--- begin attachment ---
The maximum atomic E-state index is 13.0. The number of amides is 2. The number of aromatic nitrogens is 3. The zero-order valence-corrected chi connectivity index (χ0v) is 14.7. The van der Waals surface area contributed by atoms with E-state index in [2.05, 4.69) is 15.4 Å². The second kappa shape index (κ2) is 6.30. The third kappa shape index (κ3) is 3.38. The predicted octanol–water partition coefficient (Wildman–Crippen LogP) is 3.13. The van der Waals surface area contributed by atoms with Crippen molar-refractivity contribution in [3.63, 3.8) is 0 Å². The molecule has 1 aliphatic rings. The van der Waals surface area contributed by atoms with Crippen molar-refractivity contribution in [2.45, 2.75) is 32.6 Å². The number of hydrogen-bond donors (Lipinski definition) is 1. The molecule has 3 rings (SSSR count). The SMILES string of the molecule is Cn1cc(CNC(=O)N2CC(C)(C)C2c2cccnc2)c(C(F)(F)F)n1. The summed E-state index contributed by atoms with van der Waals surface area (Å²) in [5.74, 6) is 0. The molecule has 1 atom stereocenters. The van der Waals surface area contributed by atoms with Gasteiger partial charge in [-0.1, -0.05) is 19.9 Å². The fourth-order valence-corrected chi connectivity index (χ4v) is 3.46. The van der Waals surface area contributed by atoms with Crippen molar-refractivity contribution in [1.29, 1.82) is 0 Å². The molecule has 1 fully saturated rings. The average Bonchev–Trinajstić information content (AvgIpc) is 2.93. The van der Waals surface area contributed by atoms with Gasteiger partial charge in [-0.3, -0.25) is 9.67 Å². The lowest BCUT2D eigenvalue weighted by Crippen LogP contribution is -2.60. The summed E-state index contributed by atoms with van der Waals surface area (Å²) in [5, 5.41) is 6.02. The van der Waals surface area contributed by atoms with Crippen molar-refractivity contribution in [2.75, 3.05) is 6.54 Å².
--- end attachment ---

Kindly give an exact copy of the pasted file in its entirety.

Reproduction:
The maximum atomic E-state index is 13.0. The number of amides is 2. The number of aromatic nitrogens is 3. The zero-order valence-corrected chi connectivity index (χ0v) is 14.7. The van der Waals surface area contributed by atoms with E-state index in [2.05, 4.69) is 15.4 Å². The second kappa shape index (κ2) is 6.30. The third kappa shape index (κ3) is 3.38. The predicted octanol–water partition coefficient (Wildman–Crippen LogP) is 3.13. The van der Waals surface area contributed by atoms with Crippen molar-refractivity contribution in [3.63, 3.8) is 0 Å². The molecule has 1 aliphatic rings. The van der Waals surface area contributed by atoms with Crippen molar-refractivity contribution in [2.45, 2.75) is 32.6 Å². The number of hydrogen-bond donors (Lipinski definition) is 1. The molecule has 3 rings (SSSR count). The SMILES string of the molecule is Cn1cc(CNC(=O)N2CC(C)(C)C2c2cccnc2)c(C(F)(F)F)n1. The summed E-state index contributed by atoms with van der Waals surface area (Å²) in [5.74, 6) is 0. The molecule has 1 atom stereocenters. The van der Waals surface area contributed by atoms with Gasteiger partial charge in [-0.1, -0.05) is 19.9 Å². The fourth-order valence-corrected chi connectivity index (χ4v) is 3.46. The van der Waals surface area contributed by atoms with Crippen molar-refractivity contribution in [1.29, 1.82) is 0 Å². The molecule has 1 fully saturated rings. The average Bonchev–Trinajstić information content (AvgIpc) is 2.93. The van der Waals surface area contributed by atoms with Gasteiger partial charge in [-0.3, -0.25) is 9.67 Å². The lowest BCUT2D eigenvalue weighted by Crippen LogP contribution is -2.60. The summed E-state index contributed by atoms with van der Waals surface area (Å²) in [5, 5.41) is 6.02. The van der Waals surface area contributed by atoms with Crippen molar-refractivity contribution in [2.75, 3.05) is 6.54 Å².